On my round trip to and from San Francisco earlier this month, I witnessed something I’ve never seen before on a flight: Nearly every passenger window in the plane was left unopened. On take-off, landing, and while we were flying over the Mississippi River, the Rocky Mountains and even the California wildfires, hardly anyone looked outside.
This seemed odd and sad to me. As a child, our vacations were taken by car and I remember how much I enjoyed sitting in the back of the station wagon, following our voyage’s progress by matching the road signs with the towns on the map I constantly held. I would try to get a sense of the differences and similarities between each state and region we passed through, observing the roadside restaurants, landscapes, cities and small towns where we stopped. When we finally did fly, I couldn’t wait to look out the window and watch the world get smaller and then bigger again, and try to figure out what I was seeing in the distant topography below.
Today, most children take a car trip while looking at seat-mounted video screens or with cell phones or i-pads a foot away from their faces. Their attention is rarely on the world through the window. And parents and other adults are doing the same. But their attention often ends in tragedy when they search or text while driving.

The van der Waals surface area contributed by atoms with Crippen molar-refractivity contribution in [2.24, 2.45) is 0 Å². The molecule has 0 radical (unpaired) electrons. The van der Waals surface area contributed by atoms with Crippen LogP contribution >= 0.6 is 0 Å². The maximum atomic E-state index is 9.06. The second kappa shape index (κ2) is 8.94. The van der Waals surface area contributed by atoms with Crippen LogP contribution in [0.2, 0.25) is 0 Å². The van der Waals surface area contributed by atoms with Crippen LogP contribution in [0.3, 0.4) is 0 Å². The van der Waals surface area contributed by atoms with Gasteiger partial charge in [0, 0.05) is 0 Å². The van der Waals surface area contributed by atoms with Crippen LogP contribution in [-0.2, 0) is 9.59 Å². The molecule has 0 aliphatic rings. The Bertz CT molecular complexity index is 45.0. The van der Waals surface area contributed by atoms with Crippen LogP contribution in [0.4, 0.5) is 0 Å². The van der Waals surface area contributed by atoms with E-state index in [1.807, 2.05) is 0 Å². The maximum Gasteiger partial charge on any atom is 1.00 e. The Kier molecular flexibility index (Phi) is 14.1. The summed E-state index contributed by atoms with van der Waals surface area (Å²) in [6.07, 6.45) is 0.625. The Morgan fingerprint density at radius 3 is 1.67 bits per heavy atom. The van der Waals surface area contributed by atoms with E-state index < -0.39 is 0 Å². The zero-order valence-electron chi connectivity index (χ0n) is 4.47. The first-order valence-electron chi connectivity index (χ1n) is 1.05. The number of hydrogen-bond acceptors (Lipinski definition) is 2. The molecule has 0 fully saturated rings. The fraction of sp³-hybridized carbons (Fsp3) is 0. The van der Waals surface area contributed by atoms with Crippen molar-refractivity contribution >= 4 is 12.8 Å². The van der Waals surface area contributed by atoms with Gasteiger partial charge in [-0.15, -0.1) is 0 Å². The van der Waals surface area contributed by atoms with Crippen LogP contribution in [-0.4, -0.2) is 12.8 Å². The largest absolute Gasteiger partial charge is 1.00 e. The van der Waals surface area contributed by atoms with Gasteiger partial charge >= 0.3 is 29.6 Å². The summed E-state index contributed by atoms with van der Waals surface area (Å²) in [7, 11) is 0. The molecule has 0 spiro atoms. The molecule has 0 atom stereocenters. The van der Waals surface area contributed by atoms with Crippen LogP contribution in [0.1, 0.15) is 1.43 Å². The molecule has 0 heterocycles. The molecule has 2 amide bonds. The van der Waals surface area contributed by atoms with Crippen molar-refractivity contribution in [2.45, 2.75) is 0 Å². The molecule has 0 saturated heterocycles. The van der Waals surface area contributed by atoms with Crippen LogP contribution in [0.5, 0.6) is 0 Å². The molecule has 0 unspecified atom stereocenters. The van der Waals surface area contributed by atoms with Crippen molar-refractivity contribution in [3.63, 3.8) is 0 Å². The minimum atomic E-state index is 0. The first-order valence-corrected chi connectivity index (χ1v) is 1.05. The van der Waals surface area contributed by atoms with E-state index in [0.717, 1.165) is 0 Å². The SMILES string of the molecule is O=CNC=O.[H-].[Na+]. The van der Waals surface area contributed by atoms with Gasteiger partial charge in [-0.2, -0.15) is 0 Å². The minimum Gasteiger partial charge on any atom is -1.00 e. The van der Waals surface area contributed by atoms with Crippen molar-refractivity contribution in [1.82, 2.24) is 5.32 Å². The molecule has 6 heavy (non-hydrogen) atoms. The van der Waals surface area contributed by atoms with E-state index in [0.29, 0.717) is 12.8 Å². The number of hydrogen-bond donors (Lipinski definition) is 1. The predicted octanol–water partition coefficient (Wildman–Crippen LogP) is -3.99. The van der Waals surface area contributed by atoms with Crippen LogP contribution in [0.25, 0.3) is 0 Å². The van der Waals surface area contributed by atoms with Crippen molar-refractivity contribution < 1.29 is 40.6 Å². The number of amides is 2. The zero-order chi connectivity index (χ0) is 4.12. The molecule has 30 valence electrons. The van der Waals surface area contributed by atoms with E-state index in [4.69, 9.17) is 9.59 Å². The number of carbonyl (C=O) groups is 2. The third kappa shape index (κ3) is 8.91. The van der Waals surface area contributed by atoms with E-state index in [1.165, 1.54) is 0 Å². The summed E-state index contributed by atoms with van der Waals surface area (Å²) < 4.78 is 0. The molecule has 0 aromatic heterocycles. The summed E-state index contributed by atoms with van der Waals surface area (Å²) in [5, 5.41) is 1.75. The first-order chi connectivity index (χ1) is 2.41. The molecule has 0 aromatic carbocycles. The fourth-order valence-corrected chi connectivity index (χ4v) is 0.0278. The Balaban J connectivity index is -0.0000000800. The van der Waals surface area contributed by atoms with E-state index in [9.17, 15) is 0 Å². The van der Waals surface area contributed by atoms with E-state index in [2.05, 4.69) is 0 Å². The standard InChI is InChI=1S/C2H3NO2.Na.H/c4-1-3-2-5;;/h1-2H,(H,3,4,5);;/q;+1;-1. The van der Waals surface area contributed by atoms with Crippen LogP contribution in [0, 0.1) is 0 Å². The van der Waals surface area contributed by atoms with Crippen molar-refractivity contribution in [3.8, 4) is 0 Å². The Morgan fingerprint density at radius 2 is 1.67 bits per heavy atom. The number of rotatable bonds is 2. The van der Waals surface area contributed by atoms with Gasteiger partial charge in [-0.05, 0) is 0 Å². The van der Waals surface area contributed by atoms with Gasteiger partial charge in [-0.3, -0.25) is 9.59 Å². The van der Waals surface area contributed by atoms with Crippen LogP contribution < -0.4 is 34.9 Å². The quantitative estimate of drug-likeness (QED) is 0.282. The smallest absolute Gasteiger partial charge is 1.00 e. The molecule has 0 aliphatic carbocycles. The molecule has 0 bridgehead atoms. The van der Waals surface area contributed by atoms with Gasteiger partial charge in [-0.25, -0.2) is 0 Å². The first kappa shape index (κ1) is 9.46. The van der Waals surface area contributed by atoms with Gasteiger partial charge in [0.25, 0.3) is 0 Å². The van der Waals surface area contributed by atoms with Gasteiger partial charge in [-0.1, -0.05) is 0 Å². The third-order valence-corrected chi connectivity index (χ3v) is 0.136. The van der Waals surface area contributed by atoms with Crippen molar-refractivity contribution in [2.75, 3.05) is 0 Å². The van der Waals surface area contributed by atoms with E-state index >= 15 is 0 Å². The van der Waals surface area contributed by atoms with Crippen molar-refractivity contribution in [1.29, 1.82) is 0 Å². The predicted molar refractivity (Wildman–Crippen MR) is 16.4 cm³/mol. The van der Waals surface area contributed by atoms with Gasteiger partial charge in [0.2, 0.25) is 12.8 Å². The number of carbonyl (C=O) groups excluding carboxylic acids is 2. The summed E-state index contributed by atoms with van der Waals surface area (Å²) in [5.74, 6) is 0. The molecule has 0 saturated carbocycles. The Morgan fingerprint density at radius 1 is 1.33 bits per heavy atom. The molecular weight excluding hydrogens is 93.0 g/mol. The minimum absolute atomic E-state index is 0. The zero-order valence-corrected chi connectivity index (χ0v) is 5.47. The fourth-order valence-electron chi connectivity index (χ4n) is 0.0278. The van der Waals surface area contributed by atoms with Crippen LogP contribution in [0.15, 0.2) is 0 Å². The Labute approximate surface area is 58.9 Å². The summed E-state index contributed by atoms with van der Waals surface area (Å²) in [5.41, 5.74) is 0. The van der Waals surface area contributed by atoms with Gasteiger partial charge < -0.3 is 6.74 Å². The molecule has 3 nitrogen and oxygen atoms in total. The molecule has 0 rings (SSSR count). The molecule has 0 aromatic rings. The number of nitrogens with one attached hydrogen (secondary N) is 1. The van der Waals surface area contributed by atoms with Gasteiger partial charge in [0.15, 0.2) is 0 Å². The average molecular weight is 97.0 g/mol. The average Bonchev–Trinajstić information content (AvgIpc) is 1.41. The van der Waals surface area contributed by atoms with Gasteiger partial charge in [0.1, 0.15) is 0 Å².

Here’s a familiar anecdote: The other day my neighbor nearly walked right into me as we passed on the sidewalk, her eyes fixed on her smart phone. And she wasn’t keeping a watch on her two young children walking several feet in front of her.
I love my smart phone and I may also spend too much time with it. But the fact that we’re observing the world through our apps and search engines cannot be good. We need to pay more attention to the experiences we can have in real time through our windows. It’s an important and essential way to learn. It’s better for our brains. Your thoughts?